New Atlas Maps Renewable Energy

Screenshot of the Renewable Energy Atlas showing alternative energy sources.

Screenshot of the Renewable Energy Atlas.

The U.S. Department of Energy’s (DOE) National Renewable Energy Laboratory (NREL) has released a Renewable Energy (RE) Atlas which maps potential resources in an interactive and user-friendly way.

The geospatial application maps out different types of renewable energy locations available within the U.S., including solar, wind, hydropower, geothermal, and biodiesel areas. The map also differentiates within each renewable energy sector. For example, it provides different indications for photovoltaic resource locations, the type of power used in solar panels, and Concentrated Solar Power (CSP), which is able to harness solar power throughout the day and store it for use at night.

Dan Getman, whose team in NREL’s Strategic Energy Analysis Center developed the tool, stated, “Ease of use and breadth of data make RE Atlas an excellent tool for policymakers, planners, energy developers, and others who need to better understand the renewable resources available in the United States.”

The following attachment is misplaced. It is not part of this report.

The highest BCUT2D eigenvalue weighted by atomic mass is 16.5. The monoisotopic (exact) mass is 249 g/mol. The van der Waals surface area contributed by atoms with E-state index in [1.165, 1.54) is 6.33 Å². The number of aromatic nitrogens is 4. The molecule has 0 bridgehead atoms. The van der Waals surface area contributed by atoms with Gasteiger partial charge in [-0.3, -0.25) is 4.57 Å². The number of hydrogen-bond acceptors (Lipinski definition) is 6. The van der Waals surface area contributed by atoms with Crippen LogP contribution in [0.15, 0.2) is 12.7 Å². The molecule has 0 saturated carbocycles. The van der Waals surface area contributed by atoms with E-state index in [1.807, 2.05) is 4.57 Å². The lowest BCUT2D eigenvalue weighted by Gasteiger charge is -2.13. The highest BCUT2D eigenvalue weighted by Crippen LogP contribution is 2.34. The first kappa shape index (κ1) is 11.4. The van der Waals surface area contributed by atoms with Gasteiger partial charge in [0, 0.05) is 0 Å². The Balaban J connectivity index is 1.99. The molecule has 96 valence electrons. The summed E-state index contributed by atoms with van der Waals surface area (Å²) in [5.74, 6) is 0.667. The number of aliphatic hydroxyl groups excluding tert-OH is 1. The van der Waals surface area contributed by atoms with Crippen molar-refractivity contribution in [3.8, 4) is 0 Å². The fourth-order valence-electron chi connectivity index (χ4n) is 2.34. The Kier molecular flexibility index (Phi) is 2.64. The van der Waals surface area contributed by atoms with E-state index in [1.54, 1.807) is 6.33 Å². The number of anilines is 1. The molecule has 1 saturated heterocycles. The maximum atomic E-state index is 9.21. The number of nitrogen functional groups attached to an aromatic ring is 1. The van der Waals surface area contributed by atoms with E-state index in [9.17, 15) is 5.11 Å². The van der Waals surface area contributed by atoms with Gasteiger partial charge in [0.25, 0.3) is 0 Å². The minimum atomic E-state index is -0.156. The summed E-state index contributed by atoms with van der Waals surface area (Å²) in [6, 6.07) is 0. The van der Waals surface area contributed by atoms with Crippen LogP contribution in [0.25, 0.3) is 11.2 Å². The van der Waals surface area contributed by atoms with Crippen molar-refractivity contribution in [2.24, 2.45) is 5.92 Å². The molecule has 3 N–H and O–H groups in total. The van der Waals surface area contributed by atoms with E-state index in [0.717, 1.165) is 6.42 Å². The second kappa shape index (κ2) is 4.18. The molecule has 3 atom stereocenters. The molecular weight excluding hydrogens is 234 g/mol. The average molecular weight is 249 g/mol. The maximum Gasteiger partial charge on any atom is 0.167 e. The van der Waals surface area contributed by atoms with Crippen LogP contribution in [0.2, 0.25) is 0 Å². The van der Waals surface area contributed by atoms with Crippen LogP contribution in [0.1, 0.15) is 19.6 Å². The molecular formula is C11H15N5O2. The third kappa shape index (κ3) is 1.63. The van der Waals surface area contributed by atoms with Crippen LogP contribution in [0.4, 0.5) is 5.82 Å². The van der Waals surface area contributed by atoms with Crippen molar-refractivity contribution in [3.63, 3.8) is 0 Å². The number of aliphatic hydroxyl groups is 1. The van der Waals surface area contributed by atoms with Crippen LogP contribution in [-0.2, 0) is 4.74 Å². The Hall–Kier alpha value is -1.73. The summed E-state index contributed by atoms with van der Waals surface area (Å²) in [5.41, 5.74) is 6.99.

The ultimate purpose of the RE Atlas is to aid with developing energy policy, promoting education, and investment in renewable energies, according to DOE officials. By making all renewable energy databases easy to access through a one-step interactive map, more users are able to benefit from the potential of renewable energy in the US.

The RE Atlas also includes a layover of contaminated lands, such as brownfields and abandoned mines, as determined by the Environmental Protection Agency (EPA). This is an important feature of the map, as the Obama Administration has decided on reclaiming these sites to transform them into alternative energy production areas under the Re-Powering American’s Land Initiative.

The Atlas also helps contrast with the currently proposed Keystone XL Pipeline that would cut across the Midwest and provide petroleum for export, showing alternative, greener energy resources.

To access the Atlas, see